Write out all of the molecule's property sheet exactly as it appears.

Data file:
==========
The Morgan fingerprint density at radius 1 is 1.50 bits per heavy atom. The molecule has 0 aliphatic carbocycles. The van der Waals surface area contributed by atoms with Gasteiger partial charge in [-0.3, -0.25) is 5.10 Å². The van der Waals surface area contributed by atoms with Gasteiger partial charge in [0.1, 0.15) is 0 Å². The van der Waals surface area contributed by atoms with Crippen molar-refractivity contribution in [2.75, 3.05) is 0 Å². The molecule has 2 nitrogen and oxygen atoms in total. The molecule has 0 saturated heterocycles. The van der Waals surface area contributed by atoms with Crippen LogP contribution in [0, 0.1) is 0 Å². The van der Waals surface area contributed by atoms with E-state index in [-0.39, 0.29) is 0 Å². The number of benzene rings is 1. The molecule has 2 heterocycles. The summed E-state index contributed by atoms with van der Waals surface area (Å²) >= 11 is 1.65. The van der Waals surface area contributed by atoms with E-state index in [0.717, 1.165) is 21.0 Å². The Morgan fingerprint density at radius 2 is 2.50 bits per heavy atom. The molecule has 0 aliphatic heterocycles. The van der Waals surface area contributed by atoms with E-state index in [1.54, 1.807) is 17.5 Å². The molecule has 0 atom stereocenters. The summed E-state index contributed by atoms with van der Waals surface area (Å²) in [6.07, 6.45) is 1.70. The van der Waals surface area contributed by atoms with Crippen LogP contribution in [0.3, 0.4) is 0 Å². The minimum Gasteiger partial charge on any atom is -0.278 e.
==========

The Morgan fingerprint density at radius 1 is 1.50 bits per heavy atom. The molecule has 0 aliphatic carbocycles. The van der Waals surface area contributed by atoms with Gasteiger partial charge in [-0.3, -0.25) is 5.10 Å². The van der Waals surface area contributed by atoms with Gasteiger partial charge in [0.1, 0.15) is 0 Å². The van der Waals surface area contributed by atoms with Crippen molar-refractivity contribution in [2.75, 3.05) is 0 Å². The molecule has 2 nitrogen and oxygen atoms in total. The molecule has 0 saturated heterocycles. The van der Waals surface area contributed by atoms with Crippen LogP contribution in [0, 0.1) is 0 Å². The van der Waals surface area contributed by atoms with E-state index in [-0.39, 0.29) is 0 Å². The number of benzene rings is 1. The molecule has 2 heterocycles. The summed E-state index contributed by atoms with van der Waals surface area (Å²) >= 11 is 1.65. The van der Waals surface area contributed by atoms with E-state index in [0.717, 1.165) is 21.0 Å². The Morgan fingerprint density at radius 2 is 2.50 bits per heavy atom. The molecule has 0 aliphatic heterocycles. The van der Waals surface area contributed by atoms with E-state index in [1.54, 1.807) is 17.5 Å². The molecule has 0 atom stereocenters. The summed E-state index contributed by atoms with van der Waals surface area (Å²) in [6.07, 6.45) is 1.70. The van der Waals surface area contributed by atoms with Crippen LogP contribution in [0.3, 0.4) is 0 Å². The minimum Gasteiger partial charge on any atom is -0.278 e.